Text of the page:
As I lay there on the grass the clouds lifted from the
Connemara mountains and, for a moment, the green undulating
foreground, backed in the distance by a mass of hills, reminded me
of the country near Rome. Then the dun top-sail of a hooker swept
above the edge of the sandhill and revealed the presence of the sea.
As I moved on a boy and a man came down from the next village to
talk to me, and I found that here, at least, English was imperfectly
understood. When I asked them if there were any trees in the island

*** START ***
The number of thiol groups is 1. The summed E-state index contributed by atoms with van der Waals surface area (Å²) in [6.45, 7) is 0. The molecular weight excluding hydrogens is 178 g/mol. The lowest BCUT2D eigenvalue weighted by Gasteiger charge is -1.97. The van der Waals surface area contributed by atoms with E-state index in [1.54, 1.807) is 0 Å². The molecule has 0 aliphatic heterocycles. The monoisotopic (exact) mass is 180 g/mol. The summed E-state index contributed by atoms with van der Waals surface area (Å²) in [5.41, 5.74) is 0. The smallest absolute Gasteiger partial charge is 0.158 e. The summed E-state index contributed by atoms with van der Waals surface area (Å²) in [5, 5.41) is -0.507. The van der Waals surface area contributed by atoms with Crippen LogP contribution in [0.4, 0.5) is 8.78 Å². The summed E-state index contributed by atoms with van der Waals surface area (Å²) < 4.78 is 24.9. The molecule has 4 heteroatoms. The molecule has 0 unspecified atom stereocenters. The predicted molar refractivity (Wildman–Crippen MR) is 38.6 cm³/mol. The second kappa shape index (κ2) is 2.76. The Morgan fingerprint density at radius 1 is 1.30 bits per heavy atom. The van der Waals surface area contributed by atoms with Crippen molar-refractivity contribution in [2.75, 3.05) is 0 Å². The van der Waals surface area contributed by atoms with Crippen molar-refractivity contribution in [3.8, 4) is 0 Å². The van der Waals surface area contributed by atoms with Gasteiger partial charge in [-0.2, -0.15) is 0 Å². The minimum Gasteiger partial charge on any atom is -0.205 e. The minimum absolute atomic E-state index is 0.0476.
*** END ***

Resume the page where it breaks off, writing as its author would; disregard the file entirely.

they held a hurried consultation in Gaelic, and then the man asked
if 'tree' meant the same thing as 'bush,' for if so there were a few
in sheltered hollows to the east.
They walked on with me to the sound which separates this island from
Inishmaan - the middle island of the group - and showed me the roll
from the Atlantic running up between two walls of cliff.
They told me that several men had stayed on Inishmaan to learn
Irish, and the boy pointed out a line of hovels where they had
lodged running like a belt of straw round the middle of the island.
The place looked hardly fit for habitation.